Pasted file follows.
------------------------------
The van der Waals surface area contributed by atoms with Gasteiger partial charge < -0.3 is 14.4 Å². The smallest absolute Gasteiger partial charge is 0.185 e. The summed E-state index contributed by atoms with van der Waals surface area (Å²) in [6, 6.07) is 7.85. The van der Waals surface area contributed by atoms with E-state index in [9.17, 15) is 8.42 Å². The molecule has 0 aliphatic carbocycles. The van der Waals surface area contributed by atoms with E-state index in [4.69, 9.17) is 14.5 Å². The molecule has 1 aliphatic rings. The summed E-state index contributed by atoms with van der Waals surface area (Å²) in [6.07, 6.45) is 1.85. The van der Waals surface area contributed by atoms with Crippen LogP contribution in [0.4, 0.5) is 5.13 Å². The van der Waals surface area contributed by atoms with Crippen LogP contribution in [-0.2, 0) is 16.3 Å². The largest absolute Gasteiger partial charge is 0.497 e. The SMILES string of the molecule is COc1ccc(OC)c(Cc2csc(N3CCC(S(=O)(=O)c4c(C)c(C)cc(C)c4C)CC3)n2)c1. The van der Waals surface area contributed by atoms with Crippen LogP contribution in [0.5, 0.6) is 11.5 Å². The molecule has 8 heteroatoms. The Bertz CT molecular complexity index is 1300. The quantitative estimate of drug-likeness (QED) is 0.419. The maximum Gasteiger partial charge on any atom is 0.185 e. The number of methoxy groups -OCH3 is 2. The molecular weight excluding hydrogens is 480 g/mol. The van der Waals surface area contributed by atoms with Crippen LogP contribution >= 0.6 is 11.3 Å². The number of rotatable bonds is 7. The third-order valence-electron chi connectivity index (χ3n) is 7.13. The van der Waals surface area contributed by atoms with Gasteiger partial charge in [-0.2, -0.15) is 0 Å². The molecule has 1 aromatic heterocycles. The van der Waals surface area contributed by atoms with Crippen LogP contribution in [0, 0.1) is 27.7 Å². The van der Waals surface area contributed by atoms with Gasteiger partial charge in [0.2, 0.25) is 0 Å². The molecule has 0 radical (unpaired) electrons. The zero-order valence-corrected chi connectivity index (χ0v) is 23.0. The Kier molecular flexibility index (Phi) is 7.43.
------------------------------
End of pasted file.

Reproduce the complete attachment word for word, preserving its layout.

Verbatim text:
The van der Waals surface area contributed by atoms with Gasteiger partial charge < -0.3 is 14.4 Å². The smallest absolute Gasteiger partial charge is 0.185 e. The summed E-state index contributed by atoms with van der Waals surface area (Å²) in [6, 6.07) is 7.85. The van der Waals surface area contributed by atoms with E-state index in [9.17, 15) is 8.42 Å². The molecule has 0 aliphatic carbocycles. The van der Waals surface area contributed by atoms with E-state index in [4.69, 9.17) is 14.5 Å². The molecule has 1 aliphatic rings. The summed E-state index contributed by atoms with van der Waals surface area (Å²) in [6.07, 6.45) is 1.85. The van der Waals surface area contributed by atoms with Crippen LogP contribution in [0.4, 0.5) is 5.13 Å². The van der Waals surface area contributed by atoms with Crippen LogP contribution in [-0.2, 0) is 16.3 Å². The largest absolute Gasteiger partial charge is 0.497 e. The SMILES string of the molecule is COc1ccc(OC)c(Cc2csc(N3CCC(S(=O)(=O)c4c(C)c(C)cc(C)c4C)CC3)n2)c1. The van der Waals surface area contributed by atoms with Crippen LogP contribution in [0.5, 0.6) is 11.5 Å². The molecule has 8 heteroatoms. The Bertz CT molecular complexity index is 1300. The quantitative estimate of drug-likeness (QED) is 0.419. The maximum Gasteiger partial charge on any atom is 0.185 e. The number of methoxy groups -OCH3 is 2. The molecular weight excluding hydrogens is 480 g/mol. The van der Waals surface area contributed by atoms with Crippen LogP contribution >= 0.6 is 11.3 Å². The number of rotatable bonds is 7. The third-order valence-electron chi connectivity index (χ3n) is 7.13. The van der Waals surface area contributed by atoms with Gasteiger partial charge in [-0.2, -0.15) is 0 Å². The molecule has 1 aromatic heterocycles. The van der Waals surface area contributed by atoms with Crippen LogP contribution in [0, 0.1) is 27.7 Å². The van der Waals surface area contributed by atoms with Gasteiger partial charge in [0.2, 0.25) is 0 Å². The molecule has 0 radical (unpaired) electrons. The zero-order valence-corrected chi connectivity index (χ0v) is 23.0. The Kier molecular flexibility index (Phi) is 7.43.